Spanish unions support back-to-work order amid raging pandemic

By Alejandro López
13 April 2020

Spain’s trade unions are endorsing the politically criminal policy of the Socialist Party (PSOE) and Podemos government to force workers back to work today, even as the pandemic is nowhere near ending, with over 20,000 deaths. The measure threatens to lead to hundreds of thousands of more infections and tens of thousands of deaths, while big business reaps massive profits.

From today, around 4 million workers return to work in construction and industry, including auto, in crowded public transport and without any proper protection gear. Workers will not only risk their lives, but those of their dependents and partners at home. Spain, ruled by a coalition of the social-democratic PSOE and the populist Podemos party, is one of Europe’s first countries to force workers back on the job amid the COVID-19 pandemic.

The pandemic is nowhere near controlled. Yesterday, authorities announced that 619 people had died in Spain from COVID-19, an increase of almost 100 people over the previous day. The was a blow after Spain reported its lowest daily death count in three weeks on Saturday: 510 people.

Coffins with the bodies of victims of coronavirus are stored waiting for burial or cremation at the Collserola morgue in Barcelona, Spain (Image Credit: AP Photo/Emilio Morenatti)

Such facts run counter the government’s claims that the pandemic is under control and that confinement is not being relaxed. Minister of Interior Fernando Grande-Marlaska said last Friday that there will be “no relaxation of measures after the return to non-essential work. We are still in the confinement phase and we all have to have this clear. We have not started the de-escalation.”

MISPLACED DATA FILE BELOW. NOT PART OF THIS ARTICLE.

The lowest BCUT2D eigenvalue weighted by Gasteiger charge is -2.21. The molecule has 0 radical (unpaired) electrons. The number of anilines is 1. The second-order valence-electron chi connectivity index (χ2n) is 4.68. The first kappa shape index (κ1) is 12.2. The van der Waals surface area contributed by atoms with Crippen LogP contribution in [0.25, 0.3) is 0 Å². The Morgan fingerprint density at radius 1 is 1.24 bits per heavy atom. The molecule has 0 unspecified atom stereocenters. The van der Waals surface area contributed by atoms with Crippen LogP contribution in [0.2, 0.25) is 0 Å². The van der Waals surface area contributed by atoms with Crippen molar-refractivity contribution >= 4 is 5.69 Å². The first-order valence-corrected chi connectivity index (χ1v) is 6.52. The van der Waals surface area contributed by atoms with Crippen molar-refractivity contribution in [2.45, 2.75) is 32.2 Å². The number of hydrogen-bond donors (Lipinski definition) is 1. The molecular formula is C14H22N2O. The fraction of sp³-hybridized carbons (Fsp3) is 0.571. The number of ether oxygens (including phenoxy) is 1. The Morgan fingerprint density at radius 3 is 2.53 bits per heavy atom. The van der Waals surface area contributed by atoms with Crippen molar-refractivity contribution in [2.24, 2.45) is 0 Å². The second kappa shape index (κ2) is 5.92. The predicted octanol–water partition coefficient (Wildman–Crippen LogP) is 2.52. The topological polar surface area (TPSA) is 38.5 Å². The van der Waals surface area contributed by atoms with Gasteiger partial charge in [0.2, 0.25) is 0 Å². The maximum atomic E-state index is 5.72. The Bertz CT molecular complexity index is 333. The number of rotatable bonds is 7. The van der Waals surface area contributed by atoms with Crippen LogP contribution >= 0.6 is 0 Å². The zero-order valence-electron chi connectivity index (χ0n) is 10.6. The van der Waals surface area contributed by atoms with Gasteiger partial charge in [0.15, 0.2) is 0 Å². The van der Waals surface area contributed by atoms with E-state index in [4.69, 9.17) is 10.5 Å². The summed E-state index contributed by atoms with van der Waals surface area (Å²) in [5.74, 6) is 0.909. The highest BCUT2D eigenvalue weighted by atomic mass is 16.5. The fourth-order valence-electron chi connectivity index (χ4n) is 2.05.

Standing next to him, Health Minister Salvador Illa stressed that the decision was based on “the recommendations of the experts.” In fact, the measure has been taken against the scientific advice by the government’s own expert committee on COVID-19, the World Health Organisation and leading epidemiologists. It was soon revealed last Friday that the government did not even bother to consult the committee of experts, aware of its members’ opposition to this policy.

The government has not even enforced a health and safety protocol for employees to work in a safe environment. Instead, on Friday, the government made a number of cynical recommendations aimed at saving their face while allowing millions to risk their lives for profits. Workers who have symptoms, “however slight,” should not return to their jobs, and all workers will have to maintain a minimum distance of one meter “two, if possible,” “wash their hands regularly” and, in some cases in which crowding is inevitable, cover their mouth with masks.